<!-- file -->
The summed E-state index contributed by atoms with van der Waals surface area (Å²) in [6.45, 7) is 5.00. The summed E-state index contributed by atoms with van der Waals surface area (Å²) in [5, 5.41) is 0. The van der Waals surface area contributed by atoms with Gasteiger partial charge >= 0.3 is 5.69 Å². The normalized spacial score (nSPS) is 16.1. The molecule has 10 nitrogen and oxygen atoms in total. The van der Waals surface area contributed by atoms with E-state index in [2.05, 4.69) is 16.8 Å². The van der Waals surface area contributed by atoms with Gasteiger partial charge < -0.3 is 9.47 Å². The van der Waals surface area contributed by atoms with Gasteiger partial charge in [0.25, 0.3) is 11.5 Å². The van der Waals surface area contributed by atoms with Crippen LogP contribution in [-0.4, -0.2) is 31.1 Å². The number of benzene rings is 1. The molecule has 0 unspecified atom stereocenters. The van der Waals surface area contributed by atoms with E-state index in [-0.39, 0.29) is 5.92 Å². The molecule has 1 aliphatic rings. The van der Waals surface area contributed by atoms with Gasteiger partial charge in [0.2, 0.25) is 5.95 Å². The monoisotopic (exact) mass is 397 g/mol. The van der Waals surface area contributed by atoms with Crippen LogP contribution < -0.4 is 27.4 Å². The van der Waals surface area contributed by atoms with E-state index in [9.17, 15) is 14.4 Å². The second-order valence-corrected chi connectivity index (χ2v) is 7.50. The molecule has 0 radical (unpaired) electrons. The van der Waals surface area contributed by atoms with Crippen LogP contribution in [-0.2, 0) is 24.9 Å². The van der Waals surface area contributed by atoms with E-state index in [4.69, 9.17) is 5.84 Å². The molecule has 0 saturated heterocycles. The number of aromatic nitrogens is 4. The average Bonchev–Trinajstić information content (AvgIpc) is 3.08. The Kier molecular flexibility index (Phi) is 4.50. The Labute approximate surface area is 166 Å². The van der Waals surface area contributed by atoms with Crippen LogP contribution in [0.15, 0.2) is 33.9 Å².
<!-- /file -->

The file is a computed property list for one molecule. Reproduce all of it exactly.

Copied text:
The summed E-state index contributed by atoms with van der Waals surface area (Å²) in [6.45, 7) is 5.00. The summed E-state index contributed by atoms with van der Waals surface area (Å²) in [5, 5.41) is 0. The van der Waals surface area contributed by atoms with Gasteiger partial charge >= 0.3 is 5.69 Å². The normalized spacial score (nSPS) is 16.1. The molecule has 10 nitrogen and oxygen atoms in total. The van der Waals surface area contributed by atoms with E-state index in [2.05, 4.69) is 16.8 Å². The van der Waals surface area contributed by atoms with Gasteiger partial charge < -0.3 is 9.47 Å². The van der Waals surface area contributed by atoms with Gasteiger partial charge in [0.25, 0.3) is 11.5 Å². The van der Waals surface area contributed by atoms with Crippen LogP contribution in [-0.4, -0.2) is 31.1 Å². The number of benzene rings is 1. The molecule has 0 unspecified atom stereocenters. The van der Waals surface area contributed by atoms with E-state index in [-0.39, 0.29) is 5.92 Å². The molecule has 1 aliphatic rings. The van der Waals surface area contributed by atoms with Gasteiger partial charge in [0.2, 0.25) is 5.95 Å². The monoisotopic (exact) mass is 397 g/mol. The van der Waals surface area contributed by atoms with Crippen LogP contribution < -0.4 is 27.4 Å². The van der Waals surface area contributed by atoms with E-state index in [9.17, 15) is 14.4 Å². The second-order valence-corrected chi connectivity index (χ2v) is 7.50. The molecule has 0 radical (unpaired) electrons. The van der Waals surface area contributed by atoms with Crippen LogP contribution in [-0.2, 0) is 24.9 Å². The van der Waals surface area contributed by atoms with E-state index in [4.69, 9.17) is 5.84 Å². The molecule has 0 saturated heterocycles. The number of aromatic nitrogens is 4. The average Bonchev–Trinajstić information content (AvgIpc) is 3.08. The Kier molecular flexibility index (Phi) is 4.50. The Labute approximate surface area is 166 Å². The van der Waals surface area contributed by atoms with Crippen LogP contribution in [0.15, 0.2) is 33.9 Å².